Sep 4, 2021

Editing Tips

I know this a bit nerdy but I really enjoyed this post by Jacob Cerone on editing tips for biblical studies.

Sep 3, 2021

Free eBook: Reading Romans within Judaism

Wipf and Stock is offering a free eBook copy of Mark Nanos' Reading Romans within Judaism. The offer is only available until September 15. Here are the instructions to get your copy.

1. Click on this link
2. Click "ADD TO CART" on the eBook option
3. Use the code "
4. Upon checkout completion, you will receive a confirmation email with instructions of how to download your free eBook

Sep 2, 2021

Ruth’s Literary Low Points and High Points

A number of interpreters of the book of Ruth have rightly noted that although it is named after Ruth, Naomi is the main character. It is Naomi whose life is emptied and then filled. This can be seen in part in the following table.

Naomi Emptied and Filled:

Ruth’s Literary Low Points and High Points

(Modified from Boyd Luter & Barry C. Davis, God Behind the Seen, pp. 80-81)


Ruth 1:1-5

Point of Comparison

Ruth 4:13-17

Famine in Bethlehem

Initial Circumstances

Wedding in Bethlehem

Marriages and then deaths

Family Events

Back in the land:

land reestablished

Blessing of children withheld


Blessing of Children bestowed

No help in sight

Possibility of Help


Boaz and Obed

Widow of deceased son

Status of Ruth/Significance to Ruth

Better than seven sons

Emptiness/grief from loss of family

Naomi’s Emotions

Joy at Obed’s birth

Introductory “bookend”

Literary Function

Concluding “bookend”

Sep 1, 2021

Free Logos Resources for September

Logos is offering Walt Kaiser's Recovering the Unity of the Bible and Bernard of Clairvaux's Steps of Humility and Pride as their September freebies. You can also purchase other books at significant discounts and enter to win a copy of the 35-colume Zondervan Counterpoints series. These offers can be accessed here and here.

Aug 31, 2021

Psalm 53 Links

I have been working on a commentary on the Psalms. I have decided to compile some helpful links that I discovered during my research. It includes a mix of exegetical and sermonic links. Here is what I have for Psalm 53 (in no particular order). Feel free to mention any that you find helpful in the comments section.

Into the Word with Paul Carter:

Analysis by C. J. Labuschagne:

William Barrick’s notes:

Psalm 53 devotional: 

Psalm 53 in canonical perspective:

Aug 30, 2021

David Klingler

Texas Monthly has a nice write-up here on David Klingler, a friend, former fellow student, and colleague. David is more popularly known as a former college and pro athlete but what he is most passionate about is the Bible. I am grateful for his ministry.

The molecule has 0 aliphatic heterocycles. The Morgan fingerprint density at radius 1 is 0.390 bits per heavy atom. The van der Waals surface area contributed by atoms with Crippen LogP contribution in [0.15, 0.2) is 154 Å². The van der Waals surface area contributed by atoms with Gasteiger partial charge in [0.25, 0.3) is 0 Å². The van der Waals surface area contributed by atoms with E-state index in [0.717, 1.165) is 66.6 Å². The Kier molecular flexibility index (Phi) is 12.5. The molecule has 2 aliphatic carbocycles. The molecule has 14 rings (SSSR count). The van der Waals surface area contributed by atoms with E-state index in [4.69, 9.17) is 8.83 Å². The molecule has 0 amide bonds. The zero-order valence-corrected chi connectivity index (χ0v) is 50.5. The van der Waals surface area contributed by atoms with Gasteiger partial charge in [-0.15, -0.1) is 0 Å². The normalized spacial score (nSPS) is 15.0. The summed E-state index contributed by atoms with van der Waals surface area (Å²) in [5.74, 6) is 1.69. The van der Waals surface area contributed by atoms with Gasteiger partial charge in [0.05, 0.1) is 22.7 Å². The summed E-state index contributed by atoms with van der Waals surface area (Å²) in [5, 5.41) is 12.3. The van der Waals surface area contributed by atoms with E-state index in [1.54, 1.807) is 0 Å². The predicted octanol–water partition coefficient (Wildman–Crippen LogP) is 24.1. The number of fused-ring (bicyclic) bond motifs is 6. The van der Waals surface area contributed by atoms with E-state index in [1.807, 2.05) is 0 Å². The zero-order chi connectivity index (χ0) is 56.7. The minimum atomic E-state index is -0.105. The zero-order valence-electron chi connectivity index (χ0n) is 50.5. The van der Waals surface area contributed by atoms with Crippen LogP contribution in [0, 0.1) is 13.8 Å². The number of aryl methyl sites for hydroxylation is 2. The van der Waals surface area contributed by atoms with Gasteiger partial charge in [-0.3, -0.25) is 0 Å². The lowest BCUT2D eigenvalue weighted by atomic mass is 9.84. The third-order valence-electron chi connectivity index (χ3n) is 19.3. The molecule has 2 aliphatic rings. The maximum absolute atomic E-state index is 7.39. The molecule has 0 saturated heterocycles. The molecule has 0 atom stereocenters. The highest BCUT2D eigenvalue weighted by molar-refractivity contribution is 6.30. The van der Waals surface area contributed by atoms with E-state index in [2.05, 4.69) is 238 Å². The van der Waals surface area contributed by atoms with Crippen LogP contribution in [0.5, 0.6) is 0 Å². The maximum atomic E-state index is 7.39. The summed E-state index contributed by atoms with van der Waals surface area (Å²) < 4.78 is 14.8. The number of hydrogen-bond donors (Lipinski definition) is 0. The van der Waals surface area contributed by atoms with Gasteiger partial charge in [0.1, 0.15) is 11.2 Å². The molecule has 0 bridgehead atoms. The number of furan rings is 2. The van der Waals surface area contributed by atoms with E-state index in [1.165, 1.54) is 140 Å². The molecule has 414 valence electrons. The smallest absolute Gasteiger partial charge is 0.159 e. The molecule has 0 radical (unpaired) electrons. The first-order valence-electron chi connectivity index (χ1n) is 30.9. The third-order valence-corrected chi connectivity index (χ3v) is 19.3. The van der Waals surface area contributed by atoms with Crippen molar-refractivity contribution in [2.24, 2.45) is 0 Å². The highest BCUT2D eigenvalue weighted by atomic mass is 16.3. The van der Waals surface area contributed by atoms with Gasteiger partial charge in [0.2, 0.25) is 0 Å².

Aug 29, 2021

Proverbs and Civil Discourse

Dan Hawk posted the following on his Facebook page.

The Book of Proverbs, among other things, is concerned with commending and cultivating those practices that enable people to live in peace with God and with each other. Wise people enhance communal wellbeing. Stupid people ruin it.

Few things build up or tear down community more than the ways people talk to each other. The Sage, therefore, devotes considerable attention to the way stupid people and wise people express their opinions. Viewing today's polarized Christian speech through his eyes, we see a church awash in a tsunami of stupidity.

The Sage would insist that we can turn back the tide only by recognizing and rejecting stupid ways of speaking and intentionally practicing wise ones. So, here’s the Sages challenge to us, transposed into the cadence of an old Jeff Foxworthy routine:

"You might be a stupid speaker if”:

You don’t care about understanding an issue but only about expressing your opinion (18:2).
Your argument is hot with emotion but short on knowledge (19:2).
You are quick to express how someone has offended you (12:16).
You just spew your thoughts as they come to you (12:23; 15:2).
You feed on and applaud stupid arguments (15:14, 21).
You step on others while they’re speaking, rather than listening to what they’re saying (18:13).
You feel angrily secure in your opinion (14:16; 29:11).
You mock reasonable arguments (23:9).

On the other hand, “You might be a wise speaker if”:

You hold your tongue when stupid people are ranting (10:19).
You overlook insults and ad hominem attacks (11:12; 12:16; 19:11).
You try to bring healing rather than strife (12:18).
You resist ranting and keep a cool head (17:27).
You support your arguments with sound knowledge (15:2).
You value education (15:7; 16:23).
You are patient and don’t let anger get the best of you (14:29; 29:8).
You try to scale down strife and to bring calm (29:11).

We Christians can model civil discussion to a watching world. All it takes is for those who claim to take the Bible seriously to actually take the Bible seriously.